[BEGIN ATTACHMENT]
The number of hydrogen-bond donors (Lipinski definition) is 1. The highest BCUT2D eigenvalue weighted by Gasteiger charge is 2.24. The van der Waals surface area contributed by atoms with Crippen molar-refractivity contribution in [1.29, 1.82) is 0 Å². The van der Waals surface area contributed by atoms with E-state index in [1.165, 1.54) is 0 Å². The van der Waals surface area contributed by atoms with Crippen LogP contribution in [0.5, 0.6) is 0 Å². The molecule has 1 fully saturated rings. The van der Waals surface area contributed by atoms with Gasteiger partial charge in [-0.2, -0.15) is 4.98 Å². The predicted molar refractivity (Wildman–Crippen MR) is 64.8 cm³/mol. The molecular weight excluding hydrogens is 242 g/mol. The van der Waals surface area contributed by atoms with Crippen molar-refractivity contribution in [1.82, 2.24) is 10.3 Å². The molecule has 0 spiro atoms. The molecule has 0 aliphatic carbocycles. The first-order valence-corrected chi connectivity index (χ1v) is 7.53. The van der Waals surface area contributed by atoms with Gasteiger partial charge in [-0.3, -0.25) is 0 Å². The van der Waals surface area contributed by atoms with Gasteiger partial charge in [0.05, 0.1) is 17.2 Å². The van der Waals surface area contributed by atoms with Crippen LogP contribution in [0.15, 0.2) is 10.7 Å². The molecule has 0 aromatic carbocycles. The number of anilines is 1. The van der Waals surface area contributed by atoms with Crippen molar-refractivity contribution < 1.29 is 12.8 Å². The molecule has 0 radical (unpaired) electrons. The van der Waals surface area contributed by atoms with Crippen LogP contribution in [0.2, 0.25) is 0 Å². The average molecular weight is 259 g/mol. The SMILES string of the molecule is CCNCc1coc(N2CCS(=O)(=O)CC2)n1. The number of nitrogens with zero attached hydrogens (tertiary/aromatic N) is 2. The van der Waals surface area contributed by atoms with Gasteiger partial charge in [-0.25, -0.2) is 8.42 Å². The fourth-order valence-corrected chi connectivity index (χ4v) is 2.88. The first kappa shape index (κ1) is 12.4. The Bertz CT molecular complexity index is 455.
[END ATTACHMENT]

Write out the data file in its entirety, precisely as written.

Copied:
The number of hydrogen-bond donors (Lipinski definition) is 1. The highest BCUT2D eigenvalue weighted by Gasteiger charge is 2.24. The van der Waals surface area contributed by atoms with Crippen molar-refractivity contribution in [1.29, 1.82) is 0 Å². The van der Waals surface area contributed by atoms with E-state index in [1.165, 1.54) is 0 Å². The van der Waals surface area contributed by atoms with Crippen LogP contribution in [0.5, 0.6) is 0 Å². The molecule has 1 fully saturated rings. The van der Waals surface area contributed by atoms with Gasteiger partial charge in [-0.2, -0.15) is 4.98 Å². The predicted molar refractivity (Wildman–Crippen MR) is 64.8 cm³/mol. The molecular weight excluding hydrogens is 242 g/mol. The van der Waals surface area contributed by atoms with Crippen molar-refractivity contribution in [1.82, 2.24) is 10.3 Å². The molecule has 0 spiro atoms. The molecule has 0 aliphatic carbocycles. The first-order valence-corrected chi connectivity index (χ1v) is 7.53. The van der Waals surface area contributed by atoms with Gasteiger partial charge in [-0.3, -0.25) is 0 Å². The van der Waals surface area contributed by atoms with Gasteiger partial charge in [0.05, 0.1) is 17.2 Å². The van der Waals surface area contributed by atoms with Crippen LogP contribution in [0.15, 0.2) is 10.7 Å². The molecule has 0 aromatic carbocycles. The number of anilines is 1. The van der Waals surface area contributed by atoms with Crippen molar-refractivity contribution < 1.29 is 12.8 Å². The molecule has 0 radical (unpaired) electrons. The van der Waals surface area contributed by atoms with Crippen LogP contribution in [0.2, 0.25) is 0 Å². The average molecular weight is 259 g/mol. The SMILES string of the molecule is CCNCc1coc(N2CCS(=O)(=O)CC2)n1. The number of nitrogens with zero attached hydrogens (tertiary/aromatic N) is 2. The van der Waals surface area contributed by atoms with Gasteiger partial charge in [-0.25, -0.2) is 8.42 Å². The fourth-order valence-corrected chi connectivity index (χ4v) is 2.88. The first kappa shape index (κ1) is 12.4. The Bertz CT molecular complexity index is 455.